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Open Access Highly Accessed Research article

Genome alignment with graph data structures: a comparison

Birte Kehr12*, Kathrin Trappe1, Manuel Holtgrewe1 and Knut Reinert1

Author Affiliations

1 Department of Computer Science, Freie Universität Berlin, Takustr. 9, 14195 Berlin, Germany

2 Max Planck Institute for Molecular Genetics, Ihnestr. 63-73, 14195 Berlin, Germany

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BMC Bioinformatics 2014, 15:99  doi:10.1186/1471-2105-15-99

Published: 9 April 2014



Recent advances in rapid, low-cost sequencing have opened up the opportunity to study complete genome sequences. The computational approach of multiple genome alignment allows investigation of evolutionarily related genomes in an integrated fashion, providing a basis for downstream analyses such as rearrangement studies and phylogenetic inference.

Graphs have proven to be a powerful tool for coping with the complexity of genome-scale sequence alignments. The potential of graphs to intuitively represent all aspects of genome alignments led to the development of graph-based approaches for genome alignment. These approaches construct a graph from a set of local alignments, and derive a genome alignment through identification and removal of graph substructures that indicate errors in the alignment.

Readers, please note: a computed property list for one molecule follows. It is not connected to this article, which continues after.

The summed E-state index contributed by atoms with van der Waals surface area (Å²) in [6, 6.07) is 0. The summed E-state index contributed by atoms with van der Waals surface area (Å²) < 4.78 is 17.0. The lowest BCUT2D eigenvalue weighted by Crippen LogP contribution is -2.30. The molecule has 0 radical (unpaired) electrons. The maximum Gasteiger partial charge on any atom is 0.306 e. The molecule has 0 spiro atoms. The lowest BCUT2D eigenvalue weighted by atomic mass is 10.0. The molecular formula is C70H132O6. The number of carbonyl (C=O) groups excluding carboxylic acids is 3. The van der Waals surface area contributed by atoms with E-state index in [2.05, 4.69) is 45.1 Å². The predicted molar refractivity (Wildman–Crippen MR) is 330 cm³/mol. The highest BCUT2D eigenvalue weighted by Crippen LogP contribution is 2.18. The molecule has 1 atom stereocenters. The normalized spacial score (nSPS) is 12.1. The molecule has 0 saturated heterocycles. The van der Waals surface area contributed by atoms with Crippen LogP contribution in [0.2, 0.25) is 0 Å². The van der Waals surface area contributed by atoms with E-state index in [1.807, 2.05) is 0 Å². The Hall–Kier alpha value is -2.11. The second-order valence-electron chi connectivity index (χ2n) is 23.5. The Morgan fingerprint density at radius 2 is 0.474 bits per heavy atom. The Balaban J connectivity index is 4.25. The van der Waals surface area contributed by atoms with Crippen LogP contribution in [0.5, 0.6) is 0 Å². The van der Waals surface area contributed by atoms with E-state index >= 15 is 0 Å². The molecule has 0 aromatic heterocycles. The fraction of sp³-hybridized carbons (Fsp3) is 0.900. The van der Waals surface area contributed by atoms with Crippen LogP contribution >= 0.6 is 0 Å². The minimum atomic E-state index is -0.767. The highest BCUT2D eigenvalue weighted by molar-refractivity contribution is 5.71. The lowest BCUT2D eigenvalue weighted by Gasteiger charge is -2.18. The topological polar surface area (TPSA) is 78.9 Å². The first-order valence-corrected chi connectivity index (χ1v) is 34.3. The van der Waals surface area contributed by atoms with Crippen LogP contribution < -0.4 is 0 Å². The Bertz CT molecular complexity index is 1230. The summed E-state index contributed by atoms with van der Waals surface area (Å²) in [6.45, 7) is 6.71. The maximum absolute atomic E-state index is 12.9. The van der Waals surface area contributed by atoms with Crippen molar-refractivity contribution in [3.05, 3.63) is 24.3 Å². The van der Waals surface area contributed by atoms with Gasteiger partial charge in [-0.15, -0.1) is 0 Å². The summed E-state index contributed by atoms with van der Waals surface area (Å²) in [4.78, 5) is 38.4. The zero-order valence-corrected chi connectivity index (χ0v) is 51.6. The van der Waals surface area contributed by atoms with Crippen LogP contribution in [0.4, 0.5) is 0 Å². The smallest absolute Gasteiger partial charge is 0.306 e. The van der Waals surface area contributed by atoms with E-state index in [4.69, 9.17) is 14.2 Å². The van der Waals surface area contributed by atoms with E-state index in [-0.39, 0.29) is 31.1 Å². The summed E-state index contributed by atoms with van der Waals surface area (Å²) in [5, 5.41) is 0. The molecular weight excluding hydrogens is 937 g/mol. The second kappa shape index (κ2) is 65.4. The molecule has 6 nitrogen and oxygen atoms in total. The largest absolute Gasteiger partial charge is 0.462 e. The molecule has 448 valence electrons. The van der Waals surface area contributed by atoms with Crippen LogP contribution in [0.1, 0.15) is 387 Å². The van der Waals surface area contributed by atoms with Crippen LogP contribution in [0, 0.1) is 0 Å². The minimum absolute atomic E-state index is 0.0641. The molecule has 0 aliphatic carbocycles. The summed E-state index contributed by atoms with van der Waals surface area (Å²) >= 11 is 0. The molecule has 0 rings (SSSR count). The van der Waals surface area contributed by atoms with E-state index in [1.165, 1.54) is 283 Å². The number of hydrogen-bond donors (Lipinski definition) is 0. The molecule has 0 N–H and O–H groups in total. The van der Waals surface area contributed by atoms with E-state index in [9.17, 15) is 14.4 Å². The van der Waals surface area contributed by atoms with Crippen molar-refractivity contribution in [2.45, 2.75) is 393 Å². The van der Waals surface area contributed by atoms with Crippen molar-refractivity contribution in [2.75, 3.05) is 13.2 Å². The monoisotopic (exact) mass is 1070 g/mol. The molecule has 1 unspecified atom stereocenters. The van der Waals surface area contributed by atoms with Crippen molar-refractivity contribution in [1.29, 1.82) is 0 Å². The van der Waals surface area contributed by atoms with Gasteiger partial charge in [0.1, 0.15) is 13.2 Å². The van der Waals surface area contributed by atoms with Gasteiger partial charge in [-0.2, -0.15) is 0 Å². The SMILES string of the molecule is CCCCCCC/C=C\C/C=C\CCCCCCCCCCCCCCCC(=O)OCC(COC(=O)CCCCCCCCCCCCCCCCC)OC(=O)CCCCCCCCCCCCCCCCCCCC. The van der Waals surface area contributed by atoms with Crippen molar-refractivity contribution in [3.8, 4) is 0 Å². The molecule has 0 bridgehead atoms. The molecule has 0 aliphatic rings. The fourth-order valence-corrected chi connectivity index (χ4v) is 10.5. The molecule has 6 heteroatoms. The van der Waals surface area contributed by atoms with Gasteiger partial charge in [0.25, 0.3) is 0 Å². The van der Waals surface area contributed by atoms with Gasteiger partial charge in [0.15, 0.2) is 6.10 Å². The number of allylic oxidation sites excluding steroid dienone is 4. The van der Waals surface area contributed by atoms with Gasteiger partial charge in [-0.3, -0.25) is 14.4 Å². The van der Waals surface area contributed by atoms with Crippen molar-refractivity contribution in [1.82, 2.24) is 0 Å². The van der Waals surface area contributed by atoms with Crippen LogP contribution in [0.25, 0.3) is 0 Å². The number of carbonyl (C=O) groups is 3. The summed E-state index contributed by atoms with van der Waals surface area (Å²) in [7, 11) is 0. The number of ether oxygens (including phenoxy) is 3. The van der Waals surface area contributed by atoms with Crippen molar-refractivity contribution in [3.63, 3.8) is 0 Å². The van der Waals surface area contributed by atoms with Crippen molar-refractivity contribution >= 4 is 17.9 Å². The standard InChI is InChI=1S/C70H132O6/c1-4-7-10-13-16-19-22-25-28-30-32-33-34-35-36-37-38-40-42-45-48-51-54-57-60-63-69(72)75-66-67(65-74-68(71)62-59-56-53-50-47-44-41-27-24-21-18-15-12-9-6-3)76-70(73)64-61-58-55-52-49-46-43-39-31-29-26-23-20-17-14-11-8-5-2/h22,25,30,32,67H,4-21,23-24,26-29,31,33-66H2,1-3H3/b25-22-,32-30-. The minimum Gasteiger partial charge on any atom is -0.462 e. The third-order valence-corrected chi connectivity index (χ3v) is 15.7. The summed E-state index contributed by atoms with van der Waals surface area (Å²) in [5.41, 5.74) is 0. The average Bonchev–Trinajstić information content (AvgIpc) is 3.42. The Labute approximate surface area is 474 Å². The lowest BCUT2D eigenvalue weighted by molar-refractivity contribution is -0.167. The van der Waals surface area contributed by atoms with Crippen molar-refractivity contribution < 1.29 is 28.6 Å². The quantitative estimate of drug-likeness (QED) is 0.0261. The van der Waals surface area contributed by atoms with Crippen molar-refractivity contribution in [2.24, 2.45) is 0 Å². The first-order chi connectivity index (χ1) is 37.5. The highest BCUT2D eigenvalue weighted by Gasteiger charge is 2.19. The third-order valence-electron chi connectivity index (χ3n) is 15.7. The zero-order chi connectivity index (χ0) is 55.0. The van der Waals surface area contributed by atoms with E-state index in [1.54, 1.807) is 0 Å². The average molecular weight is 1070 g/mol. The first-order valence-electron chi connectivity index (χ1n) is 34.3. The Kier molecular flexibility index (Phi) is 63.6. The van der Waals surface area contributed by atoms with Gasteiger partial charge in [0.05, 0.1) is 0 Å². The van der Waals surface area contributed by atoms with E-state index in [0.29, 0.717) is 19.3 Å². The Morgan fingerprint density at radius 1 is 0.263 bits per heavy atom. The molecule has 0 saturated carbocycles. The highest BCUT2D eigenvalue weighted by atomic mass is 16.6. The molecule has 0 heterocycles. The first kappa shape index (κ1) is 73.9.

We compare the structures of commonly used graphs in terms of their abilities to represent alignment information. We describe how the graphs can be transformed into each other, and identify and classify graph substructures common to one or more graphs. Based on previous approaches, we compile a list of modifications that remove these substructures.


We show that crucial pieces of alignment information, associated with inversions and duplications, are not visible in the structure of all graphs. If we neglect vertex or edge labels, the graphs differ in their information content. Still, many ideas are shared among all graph-based approaches. Based on these findings, we outline a conceptual framework for graph-based genome alignment that can assist in the development of future genome alignment tools.